Published: 2011-05-11 13:15:59
Updated: 2011-05-11 13:15:59
Posted May 11, 2011
By Kim Deaner
Severe weather has played a big role in each of our lives during the month of April here in North Carolina. I don’t know about you, but I have found myself looking up at the sky often these days when rain and storms are forecast, trying to find that next storm brewing off in the distance. Forecasting weather is advanced technology like DUALDoppler 5000 and complicated computer models mixed with just everyday common sense, like being aware of what the weather is doing around you at the time. Meteorologists look at weather differently than most people. We study the science behind what is forecast to happen, and then we monitor the situation as it unfolds. We live in a world of advanced technology to help us do our jobs. Have you ever wondered how people did it back before computers and Doppler radar?
People around the world all looked to the sky to determine that day’s weather or what they could expect tomorrow. "Red sky in the morning, sailor's warning; red sky at night, sailor's delight." "Evening red and morning gray, you’re sure to have a fishing day. Stay at home when the morning sky appears red, but look for a good day’s travel when the evening clouds turn crimson." Even the Bible helped predict the weather. Mathew 16:2 reads "when in the evening you say, It will be fair weather, for the sky is red.' And in the morning, 'It will be stormy today for the sky is red and threatening.'" Each one of these proverbs carries a common theme and has a good rate of accuracy. Let's now look at why.
The science behind these sayings is simple. Usually, weather moves from west to east, blown by the westerly winds aloft. Most of the storm systems we see come in from the west. The colors we see in the sky are due to the rays of sunlight being split into colors of the light spectrum as they pass through the atmosphere and ricochet off the water vapor and dust particles. The amount of water vapor and dust are good indicators of weather conditions. They also determine which colors we see in the sky. During sunrise and sunset the sun is low in the sky, so it transmits light through the thickest part of the atmosphere. A red sky means that the atmosphere is full of dust particles and moisture. We see red, because the red wavelengths are breaking through the atmosphere. When we see this in the morning, it indicates a storm system may be moving to the east. If the morning sky is a deep red, it means that rain is on the way because in order to see such a deep red, the atmosphere must have a high concentration of water.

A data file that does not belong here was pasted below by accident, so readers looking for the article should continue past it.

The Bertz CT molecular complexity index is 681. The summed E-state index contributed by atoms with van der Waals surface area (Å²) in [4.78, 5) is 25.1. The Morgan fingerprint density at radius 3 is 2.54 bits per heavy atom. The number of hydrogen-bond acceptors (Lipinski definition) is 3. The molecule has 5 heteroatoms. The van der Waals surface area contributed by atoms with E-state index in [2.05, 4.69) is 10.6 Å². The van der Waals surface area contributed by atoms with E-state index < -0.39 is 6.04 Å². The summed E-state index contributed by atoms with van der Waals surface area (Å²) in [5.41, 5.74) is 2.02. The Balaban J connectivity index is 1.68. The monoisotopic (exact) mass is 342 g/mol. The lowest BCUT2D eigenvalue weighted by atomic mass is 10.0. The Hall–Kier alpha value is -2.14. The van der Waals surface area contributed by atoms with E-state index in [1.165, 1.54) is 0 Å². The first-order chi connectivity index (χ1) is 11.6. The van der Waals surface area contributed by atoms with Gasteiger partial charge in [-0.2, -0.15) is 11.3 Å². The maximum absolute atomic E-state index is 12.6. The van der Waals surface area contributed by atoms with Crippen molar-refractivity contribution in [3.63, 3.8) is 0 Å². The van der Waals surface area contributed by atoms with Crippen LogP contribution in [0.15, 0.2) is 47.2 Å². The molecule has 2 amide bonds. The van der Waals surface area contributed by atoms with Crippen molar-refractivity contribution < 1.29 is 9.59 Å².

Did you know that looking at stars is also a way to predict weather? The twinkling of stars is related to relative humidity. Stars on the horizon up to a 40 degree angle will twinkle normally while those stars directly overhead don’t twinkle as much. When the relative humidity increases or high winds disturb the upper air, the stars begin to twinkle above that 40 degrees angle. In the tropics, people know that when this happens the raining season is about to begin.
Overall, people throughout the ages have been quite industrious with using what Mother Nature provided to predict the weather. Even as I write this blog today, science is racing toward another new and great tool to help with weather forecasting. I wonder what people will say about us in the future when they look back in time?